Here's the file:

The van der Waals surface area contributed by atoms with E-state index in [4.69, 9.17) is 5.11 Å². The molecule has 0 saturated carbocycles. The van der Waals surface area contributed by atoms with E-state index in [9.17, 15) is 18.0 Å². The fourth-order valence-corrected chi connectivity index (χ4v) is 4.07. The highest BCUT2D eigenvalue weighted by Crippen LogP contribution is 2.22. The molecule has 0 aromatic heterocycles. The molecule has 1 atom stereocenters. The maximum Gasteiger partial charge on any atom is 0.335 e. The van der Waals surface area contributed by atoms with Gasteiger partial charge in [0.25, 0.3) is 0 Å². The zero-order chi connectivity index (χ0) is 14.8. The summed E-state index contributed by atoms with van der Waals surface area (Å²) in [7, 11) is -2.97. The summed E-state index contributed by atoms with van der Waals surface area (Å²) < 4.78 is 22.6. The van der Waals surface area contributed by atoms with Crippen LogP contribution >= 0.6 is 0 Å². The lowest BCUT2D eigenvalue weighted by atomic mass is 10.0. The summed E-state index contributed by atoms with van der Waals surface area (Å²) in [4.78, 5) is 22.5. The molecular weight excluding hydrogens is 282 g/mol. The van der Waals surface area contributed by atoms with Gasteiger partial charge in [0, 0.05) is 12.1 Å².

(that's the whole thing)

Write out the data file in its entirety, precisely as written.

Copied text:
The van der Waals surface area contributed by atoms with E-state index in [4.69, 9.17) is 5.11 Å². The molecule has 0 saturated carbocycles. The van der Waals surface area contributed by atoms with E-state index in [9.17, 15) is 18.0 Å². The fourth-order valence-corrected chi connectivity index (χ4v) is 4.07. The highest BCUT2D eigenvalue weighted by Crippen LogP contribution is 2.22. The molecule has 0 aromatic heterocycles. The molecule has 1 atom stereocenters. The maximum Gasteiger partial charge on any atom is 0.335 e. The van der Waals surface area contributed by atoms with Gasteiger partial charge in [0.25, 0.3) is 0 Å². The zero-order chi connectivity index (χ0) is 14.8. The summed E-state index contributed by atoms with van der Waals surface area (Å²) in [7, 11) is -2.97. The summed E-state index contributed by atoms with van der Waals surface area (Å²) < 4.78 is 22.6. The van der Waals surface area contributed by atoms with Crippen LogP contribution >= 0.6 is 0 Å². The lowest BCUT2D eigenvalue weighted by atomic mass is 10.0. The summed E-state index contributed by atoms with van der Waals surface area (Å²) in [4.78, 5) is 22.5. The molecular weight excluding hydrogens is 282 g/mol. The van der Waals surface area contributed by atoms with Gasteiger partial charge in [0, 0.05) is 12.1 Å².